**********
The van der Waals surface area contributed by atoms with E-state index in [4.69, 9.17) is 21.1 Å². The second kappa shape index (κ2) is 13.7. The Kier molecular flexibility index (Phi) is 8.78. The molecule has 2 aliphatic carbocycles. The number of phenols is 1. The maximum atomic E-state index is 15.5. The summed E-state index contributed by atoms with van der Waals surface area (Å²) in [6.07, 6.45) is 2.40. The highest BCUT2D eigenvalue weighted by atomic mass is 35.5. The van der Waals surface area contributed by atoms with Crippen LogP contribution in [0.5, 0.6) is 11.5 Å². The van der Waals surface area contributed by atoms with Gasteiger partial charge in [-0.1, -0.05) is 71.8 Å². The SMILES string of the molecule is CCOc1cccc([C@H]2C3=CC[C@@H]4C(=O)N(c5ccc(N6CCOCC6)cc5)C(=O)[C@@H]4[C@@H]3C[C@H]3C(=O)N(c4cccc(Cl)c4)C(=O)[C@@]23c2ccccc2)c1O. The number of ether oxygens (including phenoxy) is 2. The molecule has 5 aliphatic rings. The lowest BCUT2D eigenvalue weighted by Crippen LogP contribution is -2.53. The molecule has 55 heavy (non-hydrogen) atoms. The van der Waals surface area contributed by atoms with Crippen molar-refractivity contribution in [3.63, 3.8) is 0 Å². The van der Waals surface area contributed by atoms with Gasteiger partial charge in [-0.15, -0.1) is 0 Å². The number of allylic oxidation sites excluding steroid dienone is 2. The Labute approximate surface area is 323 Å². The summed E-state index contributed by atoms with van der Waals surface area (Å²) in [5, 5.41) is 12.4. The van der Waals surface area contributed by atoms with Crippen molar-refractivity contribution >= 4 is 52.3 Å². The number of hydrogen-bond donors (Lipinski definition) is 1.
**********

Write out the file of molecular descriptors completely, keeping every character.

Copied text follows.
The van der Waals surface area contributed by atoms with E-state index in [4.69, 9.17) is 21.1 Å². The second kappa shape index (κ2) is 13.7. The Kier molecular flexibility index (Phi) is 8.78. The molecule has 2 aliphatic carbocycles. The number of phenols is 1. The maximum atomic E-state index is 15.5. The summed E-state index contributed by atoms with van der Waals surface area (Å²) in [6.07, 6.45) is 2.40. The highest BCUT2D eigenvalue weighted by atomic mass is 35.5. The van der Waals surface area contributed by atoms with Crippen LogP contribution in [0.5, 0.6) is 11.5 Å². The van der Waals surface area contributed by atoms with Gasteiger partial charge in [-0.1, -0.05) is 71.8 Å². The SMILES string of the molecule is CCOc1cccc([C@H]2C3=CC[C@@H]4C(=O)N(c5ccc(N6CCOCC6)cc5)C(=O)[C@@H]4[C@@H]3C[C@H]3C(=O)N(c4cccc(Cl)c4)C(=O)[C@@]23c2ccccc2)c1O. The number of ether oxygens (including phenoxy) is 2. The molecule has 5 aliphatic rings. The lowest BCUT2D eigenvalue weighted by Crippen LogP contribution is -2.53. The molecule has 55 heavy (non-hydrogen) atoms. The van der Waals surface area contributed by atoms with Crippen molar-refractivity contribution in [3.63, 3.8) is 0 Å². The van der Waals surface area contributed by atoms with Gasteiger partial charge in [-0.15, -0.1) is 0 Å². The number of allylic oxidation sites excluding steroid dienone is 2. The Labute approximate surface area is 323 Å². The summed E-state index contributed by atoms with van der Waals surface area (Å²) in [5, 5.41) is 12.4. The van der Waals surface area contributed by atoms with Crippen molar-refractivity contribution >= 4 is 52.3 Å². The number of hydrogen-bond donors (Lipinski definition) is 1.